Global cooling, again

Comments

  1. #1 Michael Tobis
    2011/09/08

    The First Rule of Denialism is that no mole stays whacked.

  2. #2 Rattus Norvegicus
    2011/09/08

    Moles never stay whacked and what gets debunked gets rebunked (was that Hank or Ray?).

  3. #3 thingsbreak
    2011/09/08

    Will mocking asks Huntsman if he would have believed climate scientists in the 70s on cooling-

    Had Huntsman listened to the balance of the scientific evidence in the 1970s, he would be looking pretty good 30 plus years later. Contrast that with Will, who manages to still get what was said *then* wrong *today*, even with the benefit of hindsight!

    http://thingsbreak.wordpress.com/2011/09/08/the-conservative-face-of-science-and-the-role-of-consensus/

  4. #4 David B. Benson
    2011/09/08

    Geo. Will musta flunked physics @ Union College.

  5. #5 Hank Roberts
    2011/09/08

    > rebunking
    Goes way back; frequently rediscovered.

    > mole
    http://www.pbfcomics.com/archive_b/PBF216-Thwack_Ye_Mole.jpg

  6. #6 Willie Archangel
    2011/09/08

    “Never allow the public to cool off; never admit a fault or wrong; never concede that there may be some good in your enemy; never leave room for alternatives; never accept blame; people will believe a big lie sooner than a little one; and if you repeat it frequently enough people will sooner or later believe it.”

  7. #7 Martin Vermeer
    2011/09/09

    Somewhat on-topic coffee-keyboard event, h/t CapitalClimate at thingsbreak

  8. #8 Scott M.
    2011/09/11

    Re: The 1970s cooling mole … and yet, I can remember sitting in a university lecture hall in 1974 or ’75, listening to a senior professor reminding us that we were in an interglacial, and that there was no reason to assume that the ice sheets weren’t coming back. There was even a discussion of which climate would be tougher for us; Eocene tropical forests, or a few hundred meters of ice over Des Moines. As I recall, his view was that Des Moines would prefer the Eocene. Granted, this fellow was no climate specialist, and hell, he may have been the only academic in North America taken in by the popular meme. But BAMS historical reviews notwithstanding, the cooling idea certainly was out there …

    [Yes indeed, it was out there. And various people have various recollections. But the issue (from my point of view at least) is what the science said at the time, and how scientists reported it -W]

  9. #9 Turboblocke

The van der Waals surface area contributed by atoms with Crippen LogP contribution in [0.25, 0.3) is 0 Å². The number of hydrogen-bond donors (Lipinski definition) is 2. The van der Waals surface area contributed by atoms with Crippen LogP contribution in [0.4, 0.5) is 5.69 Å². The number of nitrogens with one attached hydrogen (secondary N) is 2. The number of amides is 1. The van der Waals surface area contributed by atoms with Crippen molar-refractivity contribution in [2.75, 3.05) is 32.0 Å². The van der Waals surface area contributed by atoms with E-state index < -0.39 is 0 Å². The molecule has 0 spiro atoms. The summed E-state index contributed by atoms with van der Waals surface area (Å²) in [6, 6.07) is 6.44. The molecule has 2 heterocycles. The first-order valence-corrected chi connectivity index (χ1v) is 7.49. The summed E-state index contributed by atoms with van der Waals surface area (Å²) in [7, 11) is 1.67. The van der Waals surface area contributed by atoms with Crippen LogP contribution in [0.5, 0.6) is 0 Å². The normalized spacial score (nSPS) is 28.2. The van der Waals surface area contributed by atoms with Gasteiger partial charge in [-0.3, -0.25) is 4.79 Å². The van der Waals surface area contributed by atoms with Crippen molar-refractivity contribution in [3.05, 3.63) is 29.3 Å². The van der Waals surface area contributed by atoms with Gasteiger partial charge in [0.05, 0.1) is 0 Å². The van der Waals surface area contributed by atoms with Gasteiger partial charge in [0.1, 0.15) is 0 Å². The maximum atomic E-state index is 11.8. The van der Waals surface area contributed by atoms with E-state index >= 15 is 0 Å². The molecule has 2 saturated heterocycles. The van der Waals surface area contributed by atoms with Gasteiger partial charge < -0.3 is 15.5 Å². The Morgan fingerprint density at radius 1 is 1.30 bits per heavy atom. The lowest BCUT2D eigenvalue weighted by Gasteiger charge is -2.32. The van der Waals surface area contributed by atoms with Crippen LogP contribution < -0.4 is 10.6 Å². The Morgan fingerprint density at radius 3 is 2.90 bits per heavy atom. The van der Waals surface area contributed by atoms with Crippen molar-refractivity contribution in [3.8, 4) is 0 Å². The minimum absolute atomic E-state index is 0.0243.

2011/09/11

    It’s incredible that there are people out there who believed the media about global cooling then and still believe the media today.

    Certainly older, but not wiser.

  10. #10 Bob Brand
    2011/09/12

    Re: #8

    It is true that (in the 70′s) there was a view among *geologists* (not so much among climate scientists) that our current interglacial would be similar in length to the previous interglacial, the Eemian.

    The Eemian did last only about 11,000 to 14,000 years, and because we’re already about 12,000 years into the Holocene, it was considered possible or even likely that this could end any day. This view was amplified when it was found (in ice-cores) that the Eemian had had a quite sudden ending – it seemed as though it had receded suddenly into an ice age.

    About fifteen years ago it became clear that the Holocene is MUCH more similar to the interglacial about 400,000 years ago – the orbital parameters are nearly identical. That interglacial did last WAY longer: at least 30,000 years.

    In particular the eccentricity of the earth’s orbit is the same now as it was 400,000 years ago while the other parameters are changing very slowly as well.

    The view from climate science was quite different from geology: changes in the radiative balance of the atmosphere are occuring way faster than any changes in orbital parameters.

    To put it bluntly – climate science was right (the majority expected warming) while geology was wrong (ice age).

  11. #11 Vince Whirlwind
    2011/09/18

    Thanks, Bob, I found that perspective very interesting.

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